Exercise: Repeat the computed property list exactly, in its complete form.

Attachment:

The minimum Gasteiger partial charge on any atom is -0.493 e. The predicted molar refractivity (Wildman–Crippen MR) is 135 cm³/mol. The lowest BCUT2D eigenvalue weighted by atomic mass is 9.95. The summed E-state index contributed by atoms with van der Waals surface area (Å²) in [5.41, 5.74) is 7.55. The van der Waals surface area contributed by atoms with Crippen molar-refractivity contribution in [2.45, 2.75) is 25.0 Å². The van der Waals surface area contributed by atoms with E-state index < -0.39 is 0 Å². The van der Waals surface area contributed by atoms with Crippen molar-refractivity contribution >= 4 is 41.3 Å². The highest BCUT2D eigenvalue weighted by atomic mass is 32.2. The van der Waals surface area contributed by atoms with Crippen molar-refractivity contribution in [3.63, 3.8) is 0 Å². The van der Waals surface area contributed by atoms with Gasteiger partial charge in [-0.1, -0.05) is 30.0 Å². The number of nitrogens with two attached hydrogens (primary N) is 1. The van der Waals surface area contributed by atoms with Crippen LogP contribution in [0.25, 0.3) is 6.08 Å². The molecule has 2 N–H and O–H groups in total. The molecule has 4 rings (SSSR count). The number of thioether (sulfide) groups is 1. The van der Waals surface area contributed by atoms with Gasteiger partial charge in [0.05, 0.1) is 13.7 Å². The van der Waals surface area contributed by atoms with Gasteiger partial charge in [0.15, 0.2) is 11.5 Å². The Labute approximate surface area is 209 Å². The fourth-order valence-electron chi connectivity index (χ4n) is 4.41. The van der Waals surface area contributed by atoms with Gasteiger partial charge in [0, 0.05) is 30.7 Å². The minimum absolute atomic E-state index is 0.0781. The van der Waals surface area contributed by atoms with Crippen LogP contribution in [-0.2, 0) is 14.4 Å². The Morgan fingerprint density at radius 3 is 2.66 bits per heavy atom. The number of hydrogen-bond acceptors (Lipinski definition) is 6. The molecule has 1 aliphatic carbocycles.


The minimum Gasteiger partial charge on any atom is -0.493 e. The predicted molar refractivity (Wildman–Crippen MR) is 135 cm³/mol. The lowest BCUT2D eigenvalue weighted by atomic mass is 9.95. The summed E-state index contributed by atoms with van der Waals surface area (Å²) in [5.41, 5.74) is 7.55. The van der Waals surface area contributed by atoms with Crippen molar-refractivity contribution in [2.45, 2.75) is 25.0 Å². The van der Waals surface area contributed by atoms with E-state index < -0.39 is 0 Å². The van der Waals surface area contributed by atoms with Crippen molar-refractivity contribution >= 4 is 41.3 Å². The highest BCUT2D eigenvalue weighted by atomic mass is 32.2. The van der Waals surface area contributed by atoms with Crippen molar-refractivity contribution in [3.63, 3.8) is 0 Å². The van der Waals surface area contributed by atoms with Gasteiger partial charge in [-0.1, -0.05) is 30.0 Å². The number of nitrogens with two attached hydrogens (primary N) is 1. The van der Waals surface area contributed by atoms with Crippen LogP contribution in [0.25, 0.3) is 6.08 Å². The molecule has 2 N–H and O–H groups in total. The molecule has 4 rings (SSSR count). The number of thioether (sulfide) groups is 1. The van der Waals surface area contributed by atoms with Gasteiger partial charge in [0.05, 0.1) is 13.7 Å². The van der Waals surface area contributed by atoms with Gasteiger partial charge in [0.15, 0.2) is 11.5 Å². The Labute approximate surface area is 209 Å². The fourth-order valence-electron chi connectivity index (χ4n) is 4.41. The van der Waals surface area contributed by atoms with Gasteiger partial charge in [0, 0.05) is 30.7 Å². The minimum absolute atomic E-state index is 0.0781. The van der Waals surface area contributed by atoms with Crippen LogP contribution in [-0.2, 0) is 14.4 Å². The Morgan fingerprint density at radius 3 is 2.66 bits per heavy atom. The number of hydrogen-bond acceptors (Lipinski definition) is 6. The molecule has 1 aliphatic carbocycles.